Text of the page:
- Board of Health - to plan and monitor work
at the sanitary landfill and plans for the cap.
- Board of Health - to find a workable
solution to flooding of septic systems by beaver ponds
- Planning Board - to review, approve and
supervise construction of sub-development fire ponds
- Planning Board - to suggest and/or review
revisions to zoning regulations
- Planning Board - to lay the groundwork for
an Open Space Committee
- Board of Assessors - to identify open
space within the town
- Building Inspector - to enforce building
code violations and monitor for wetlands violations
- Board of Selectmen - to negotiate or
consult on issues brought to their attention, such as
- Gravel Removal Board - to participate as a
member in the resolution of issues and disputes
- The Ashburnham Conservation Commission -
to issued an Order of Conditions to allow limited weed
chemical control in Little Watatic Pond
- An Open Space Plan is a requirement for
eligibility for State Self-Help Funding (HB 8.1, 8.2) for
open space acquisition by the town. The Conservation
Commission is working in joint effort with the Planning
Board to establish an Open Space Committee for the
express purpose of producing an Open Space Plan for the
Town of Ashby.
- An Open Space Plan is an inventory of the
town's natural resources along with relevant maps and
plans for future growth and open space acquisition. It
will be a map for the future growth of the town. It is
the document that identifies some of the more important
pieces of land for recreation, wildlife and wetlands
resources; all of which are vital for the preservation of
the country character of the town and the quality of life
that it provides for its residents.
The Open Space Committee will be composed of a
variety of subcommittees, each charged with completing
one aspect of the Open Space Plan. It is crucial to the
success of the Open Space Plan that Ashby residents take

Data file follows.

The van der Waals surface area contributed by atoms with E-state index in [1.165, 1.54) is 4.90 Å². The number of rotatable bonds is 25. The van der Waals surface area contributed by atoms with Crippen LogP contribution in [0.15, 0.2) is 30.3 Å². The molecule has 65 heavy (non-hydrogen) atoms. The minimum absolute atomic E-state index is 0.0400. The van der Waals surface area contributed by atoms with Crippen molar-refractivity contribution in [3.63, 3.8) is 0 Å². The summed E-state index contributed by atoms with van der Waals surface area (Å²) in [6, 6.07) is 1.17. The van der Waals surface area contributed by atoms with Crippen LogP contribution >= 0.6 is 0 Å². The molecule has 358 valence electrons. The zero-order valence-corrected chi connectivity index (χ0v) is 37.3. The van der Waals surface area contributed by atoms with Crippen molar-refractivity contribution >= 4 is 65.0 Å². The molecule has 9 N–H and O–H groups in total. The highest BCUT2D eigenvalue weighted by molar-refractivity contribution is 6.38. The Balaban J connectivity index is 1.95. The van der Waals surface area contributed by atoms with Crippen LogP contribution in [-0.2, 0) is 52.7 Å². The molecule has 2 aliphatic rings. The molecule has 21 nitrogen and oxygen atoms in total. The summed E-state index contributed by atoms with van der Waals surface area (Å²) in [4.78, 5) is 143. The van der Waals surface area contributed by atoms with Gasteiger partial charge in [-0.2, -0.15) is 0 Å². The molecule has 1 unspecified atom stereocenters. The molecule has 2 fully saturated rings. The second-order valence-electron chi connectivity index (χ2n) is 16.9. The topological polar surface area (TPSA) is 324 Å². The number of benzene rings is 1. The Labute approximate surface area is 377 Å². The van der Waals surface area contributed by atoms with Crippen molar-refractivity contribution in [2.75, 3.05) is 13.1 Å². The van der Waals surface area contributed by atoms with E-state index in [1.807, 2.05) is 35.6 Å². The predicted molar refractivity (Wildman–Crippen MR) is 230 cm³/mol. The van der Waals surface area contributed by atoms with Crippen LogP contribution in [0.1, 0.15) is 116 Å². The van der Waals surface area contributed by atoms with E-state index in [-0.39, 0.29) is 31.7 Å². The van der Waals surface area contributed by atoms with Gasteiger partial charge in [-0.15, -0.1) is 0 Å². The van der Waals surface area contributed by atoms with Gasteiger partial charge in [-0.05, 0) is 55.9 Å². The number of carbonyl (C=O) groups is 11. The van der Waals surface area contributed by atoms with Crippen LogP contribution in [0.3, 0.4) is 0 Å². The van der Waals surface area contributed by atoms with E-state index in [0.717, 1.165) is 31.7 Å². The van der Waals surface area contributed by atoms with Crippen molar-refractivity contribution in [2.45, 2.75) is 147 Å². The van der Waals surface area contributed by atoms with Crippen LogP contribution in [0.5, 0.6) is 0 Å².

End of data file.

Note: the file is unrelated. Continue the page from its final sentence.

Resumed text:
an active role in defining their vision of Ashby in the
year 2020 and beyond.
- The Commission has maintained a membership
in the Massachusetts Association of Conservation
Commissions for over 12 years. The Commissioners have
attended educational workshops sponsored by MACC in
Wetlands Protections, Plant and Soil Identification,
Wetland Replication Techniques, Open Space Protection,
and a variety of workshops offered at the annual
conference in Worcester.
- Commission members are also active in the
Nashua River Watershed, the Ashby Land Trust, the Open
Space Committee and the Greater Gardner Sustainable
- In the coming months, the Commission will
be working with the Montachusett Regional Planning
Commission to gather samples of other towns' Open Space
plans and to receive assistance in writing grants to fund
portions of the research, monitoring and documenting
required by an Open Space Plan and/or locating free
resources or expertise for assisting with some of this
- There are currently five Conservation
Commissioners. They serve for a 3-year term. They are:
- Roberta Flashman - Chair - Commission
expires in 2001.
- Robert Leary - Vice Chair - Commission
expires in 2000.
- Robert Bertram - Treasurer - Commission
expires in 2001.
- Janet Flinkstrom - Secretary - Commission
expires in 2000.
- Carolyn Damon - Commission expires in